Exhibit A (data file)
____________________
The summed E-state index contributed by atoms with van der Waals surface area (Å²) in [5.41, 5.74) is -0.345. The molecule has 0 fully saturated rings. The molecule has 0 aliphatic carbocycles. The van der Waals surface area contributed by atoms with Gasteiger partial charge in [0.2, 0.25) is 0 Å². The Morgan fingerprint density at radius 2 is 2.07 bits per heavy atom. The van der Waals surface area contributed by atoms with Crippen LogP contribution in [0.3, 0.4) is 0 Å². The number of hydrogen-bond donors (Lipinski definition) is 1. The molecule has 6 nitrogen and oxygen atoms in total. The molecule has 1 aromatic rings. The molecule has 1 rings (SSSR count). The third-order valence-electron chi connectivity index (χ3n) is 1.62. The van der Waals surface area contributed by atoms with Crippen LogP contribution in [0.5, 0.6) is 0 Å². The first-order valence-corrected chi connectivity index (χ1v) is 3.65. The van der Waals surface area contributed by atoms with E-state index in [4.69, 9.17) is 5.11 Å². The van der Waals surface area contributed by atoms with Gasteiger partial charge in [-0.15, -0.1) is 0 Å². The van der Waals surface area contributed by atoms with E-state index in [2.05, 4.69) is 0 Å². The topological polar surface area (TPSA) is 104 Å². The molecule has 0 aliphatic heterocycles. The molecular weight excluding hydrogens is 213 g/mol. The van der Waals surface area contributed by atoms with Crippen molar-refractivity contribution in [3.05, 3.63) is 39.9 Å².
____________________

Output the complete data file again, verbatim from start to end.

The summed E-state index contributed by atoms with van der Waals surface area (Å²) in [5.41, 5.74) is -0.345. The molecule has 0 fully saturated rings. The molecule has 0 aliphatic carbocycles. The van der Waals surface area contributed by atoms with Gasteiger partial charge in [0.2, 0.25) is 0 Å². The Morgan fingerprint density at radius 2 is 2.07 bits per heavy atom. The van der Waals surface area contributed by atoms with Crippen LogP contribution in [0.3, 0.4) is 0 Å². The number of hydrogen-bond donors (Lipinski definition) is 1. The molecule has 6 nitrogen and oxygen atoms in total. The molecule has 1 aromatic rings. The molecule has 1 rings (SSSR count). The third-order valence-electron chi connectivity index (χ3n) is 1.62. The van der Waals surface area contributed by atoms with Crippen LogP contribution in [0.5, 0.6) is 0 Å². The first-order valence-corrected chi connectivity index (χ1v) is 3.65. The van der Waals surface area contributed by atoms with E-state index in [4.69, 9.17) is 5.11 Å². The van der Waals surface area contributed by atoms with Gasteiger partial charge in [-0.15, -0.1) is 0 Å². The van der Waals surface area contributed by atoms with E-state index in [2.05, 4.69) is 0 Å². The topological polar surface area (TPSA) is 104 Å². The molecule has 0 aliphatic heterocycles. The molecular weight excluding hydrogens is 213 g/mol. The van der Waals surface area contributed by atoms with Crippen molar-refractivity contribution in [3.05, 3.63) is 39.9 Å².